Through the years Tom has worked with a range of wire antennas, some with trapped sections and some without. The incorporation of antenna traps into a simple wire antenna provides the opportunity to access additional radio bands using the same antenna. This is particularly useful where there is insufficient space to install separate wire antennas and, in some cases, can result in being able to install an antenna in a space in which it might otherwise not have fitted.
Many articles have been published on trap construction, both in radio magazines and on the internet. Tom's talk will focus on one common technique which uses coaxial cable to make the resonator. The aim is to remind old hands of the use of traps and potentially introduce new ideas to the younger operators who might not have considered this approach to HF antennas.
Tom has been interested in electronics since being given a "Philips Electronics Engineer Kit" at around 15 years old. He had already been an avid radio listener for some years, listening to the 1960s offshore broadcast radio stations. He then discovered the 160m AM band and found a local ham to visit. In 1971, while still in the sixth form at school, he studied the RAE at Carshalton College and passed the written exam.
Tom was first licensed in December 1972 as G8GYX when the Class B Licence was 2m and above only and most were still using crystal based AM rigs. He subsequently took the Morse Test and became G4DFA in May 1974. Upon leaving school, he worked for a small subcontractor assembling naval and marine distress equipment to Admiralty wiring standards. After a few years he applied to the BBC's Equipment Department as a junior technician. He was successful and his first role was testing all sorts of studio and transmitter station equipment; at this time most of the kit used by the BBC was still designed and built in-house.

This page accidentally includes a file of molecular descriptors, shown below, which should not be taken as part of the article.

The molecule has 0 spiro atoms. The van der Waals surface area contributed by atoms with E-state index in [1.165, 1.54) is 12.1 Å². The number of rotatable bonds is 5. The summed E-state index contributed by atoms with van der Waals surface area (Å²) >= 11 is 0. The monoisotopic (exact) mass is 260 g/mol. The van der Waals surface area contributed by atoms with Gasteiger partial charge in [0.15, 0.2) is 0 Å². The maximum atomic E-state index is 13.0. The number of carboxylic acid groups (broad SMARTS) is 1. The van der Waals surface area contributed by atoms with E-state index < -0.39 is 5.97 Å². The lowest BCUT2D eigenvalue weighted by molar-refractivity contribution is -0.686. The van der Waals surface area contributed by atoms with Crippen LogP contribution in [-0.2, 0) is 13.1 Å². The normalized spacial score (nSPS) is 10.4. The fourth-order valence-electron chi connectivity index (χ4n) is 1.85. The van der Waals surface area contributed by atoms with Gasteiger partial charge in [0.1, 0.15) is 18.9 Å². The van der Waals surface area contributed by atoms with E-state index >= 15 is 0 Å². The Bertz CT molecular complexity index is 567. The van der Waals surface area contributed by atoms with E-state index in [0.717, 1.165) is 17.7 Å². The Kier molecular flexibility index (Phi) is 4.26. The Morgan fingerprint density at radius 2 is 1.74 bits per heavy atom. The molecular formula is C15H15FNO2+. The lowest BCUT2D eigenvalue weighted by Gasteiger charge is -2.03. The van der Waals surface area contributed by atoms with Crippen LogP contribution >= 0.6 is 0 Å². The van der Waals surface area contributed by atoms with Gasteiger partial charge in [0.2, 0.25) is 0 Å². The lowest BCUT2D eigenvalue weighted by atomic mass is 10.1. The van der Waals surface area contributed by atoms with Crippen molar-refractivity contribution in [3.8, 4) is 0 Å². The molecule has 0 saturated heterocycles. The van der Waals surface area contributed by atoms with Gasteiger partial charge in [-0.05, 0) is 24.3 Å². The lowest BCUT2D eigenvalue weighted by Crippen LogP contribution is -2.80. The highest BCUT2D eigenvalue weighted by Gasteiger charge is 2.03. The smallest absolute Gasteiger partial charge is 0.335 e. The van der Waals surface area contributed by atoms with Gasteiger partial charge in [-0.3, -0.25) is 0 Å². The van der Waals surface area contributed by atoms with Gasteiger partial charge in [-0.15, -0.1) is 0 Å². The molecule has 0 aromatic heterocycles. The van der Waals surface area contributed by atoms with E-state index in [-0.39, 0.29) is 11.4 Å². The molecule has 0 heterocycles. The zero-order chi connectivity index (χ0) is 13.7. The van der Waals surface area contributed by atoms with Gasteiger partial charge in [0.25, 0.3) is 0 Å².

Having spent some time on 80m and 160m, his interested waned and for some years he was mostly inactive. When he came back to the hobby all had changed; 2m FM was popular and a wide range of Japanese kit had arrived. His interest grew in VHF / UHF again and this is still a big part of his activity today. Tom also enjoys constructing and repairing older kit.
This is a change to our published programme - Philip Gray is unfortunately unable to be with us on this occasion. We look forward to welcoming him at a future date.